Study Guide | Lehman College
Study Guide 5
- How does Grimke describe voluntary motherhood?
Grimke is famous for fighting for women. She states that voluntary motherhood equal to no sexual relations with her husband, with the exception of reproduction hence the voluntary part. Grimke has many statements that are controversial, and offensive to Christianism, and argues that many of the faults of America can essentially be blamed on the bible, or bible interpretation.
- Why were some people, even feminists, opposed to contraception in the 1800s?
People saw contraception for prostitutes, and not suitable for families. The 1800s was a time that was very anti sex, and sex related things. Such as contraception, the use of condoms, and did not allow advertisement of such on any place. Contraception was accepted, but not viewed as mainstream.
- How is divorce a feminist issue?
Divorce is a feminist issue because it involves oftentimes children, and custody agreements, childsupport, and many other fundamentally maternal rights.
- Why was Lizzie reluctant to marry?
The patriarchal system did not favor her, and she did not need to marry. Marriage in general terms is not favorable to women although it has changed in recent times. Therefore, Lizzie was reluctant and undesiring of marriage.
- How did Lizzie experience her pregnancies?
Lizzie experienced a difficult pregnancy. Of course pregnancy is difficult in general in terms of body changes among other things. However, in Lizzie’s case her circumstances affected her differently.
- What is Lizzie’s awareness of women’s political position?
Lizzie believed that women played little to no role in political affairs, beyond the two spheres of influence. She was aware of the unfairness occurring. Something that was common knowledge at the time, that women play a very small role in politics, and government.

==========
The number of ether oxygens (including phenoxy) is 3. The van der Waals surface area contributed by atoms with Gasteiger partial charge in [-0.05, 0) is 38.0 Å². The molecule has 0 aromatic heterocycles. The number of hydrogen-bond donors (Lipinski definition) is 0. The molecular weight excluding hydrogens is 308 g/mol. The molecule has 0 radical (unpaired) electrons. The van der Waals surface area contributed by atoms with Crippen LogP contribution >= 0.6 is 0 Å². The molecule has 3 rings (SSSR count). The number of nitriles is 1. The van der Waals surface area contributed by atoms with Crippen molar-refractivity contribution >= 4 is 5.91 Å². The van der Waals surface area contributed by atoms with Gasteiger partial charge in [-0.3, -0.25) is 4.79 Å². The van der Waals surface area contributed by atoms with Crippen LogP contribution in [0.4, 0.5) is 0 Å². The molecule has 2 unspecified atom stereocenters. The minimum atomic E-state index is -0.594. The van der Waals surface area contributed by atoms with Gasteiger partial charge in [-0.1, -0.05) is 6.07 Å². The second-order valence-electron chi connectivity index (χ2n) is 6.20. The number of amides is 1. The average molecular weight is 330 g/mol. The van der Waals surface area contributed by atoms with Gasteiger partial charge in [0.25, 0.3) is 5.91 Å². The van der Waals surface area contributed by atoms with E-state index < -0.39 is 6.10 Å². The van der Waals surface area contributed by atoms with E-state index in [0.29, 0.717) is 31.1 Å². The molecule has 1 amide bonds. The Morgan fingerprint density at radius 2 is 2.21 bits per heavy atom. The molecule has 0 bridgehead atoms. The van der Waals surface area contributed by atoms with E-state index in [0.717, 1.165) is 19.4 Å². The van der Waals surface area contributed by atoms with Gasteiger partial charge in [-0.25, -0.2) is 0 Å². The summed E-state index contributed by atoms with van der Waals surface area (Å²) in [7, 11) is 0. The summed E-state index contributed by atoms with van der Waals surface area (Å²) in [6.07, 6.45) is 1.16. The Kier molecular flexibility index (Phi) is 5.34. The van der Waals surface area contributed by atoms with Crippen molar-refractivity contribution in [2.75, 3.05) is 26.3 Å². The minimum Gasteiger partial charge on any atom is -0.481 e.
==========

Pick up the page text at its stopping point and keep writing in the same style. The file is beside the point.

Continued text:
- In what ways did Lizzie try to control becoming pregnant? Was she successful?
“Unwanted Motherhood, “1845” Anonymous source
Lizzie try contraception, and other was even abstaining from sex. However, in the 1800s, and even recently sex, and reproduction is still attached to each other for women, but not for man. Casual sex was still not acceptable for women, even though now its fine.
- In what way did this writer try to control her own reproduction?
The writer desired independence from man, and their control over her body. The patriarchal system was dictating her role in society, and she reduced that. Rather, chose her own path to become pregnant, and be successful.
- What obstacles did this writer encounter?
She encountered many obstacles in this patriarchal system. However, ultimately as most women do, she overcame her obstacle, and became successful.
Extracts from the Mosher Survey, 1892-1913
- What are some of the opinions about sex and marriage seen here?
Marriage is bad, sex is a tool to pressure men, and all was justify by the bible according to the author. However, there are many intriguing, and important points the author made. Such as, the patriarchal marriage which oppressed women. However, independence from men as the author suggests should not be based on normal behavior as adults. Marriage still works even when both spouses work, men, and women i believe. Modern marriage is not how it was in the 1800s.
- What type of contraception is mentioned?
There are several contraceptives including condoms made of animal parts, as well as stopping to avoid pregnancy, among others. In addition, the voluntary pregnancy system was established by women to control their reproductive system.
“The Man Marriage” by Elizabeth Cady Stanton, 1869
Man marriage is the patriarchal system of marriage established by men, which takes away women’s rights. This has resulted in women becoming “property” in some respect in the 1800s. However, there were other factors that benefited women as well.
- In your own words, what are two main points from this article
The main points I believe are contraception, and marriage. Marriage as a patriarchal institution that did not benefit women. And a system of contraception that did not benefit women at all, and resulted in numerous children, and often death for the woman.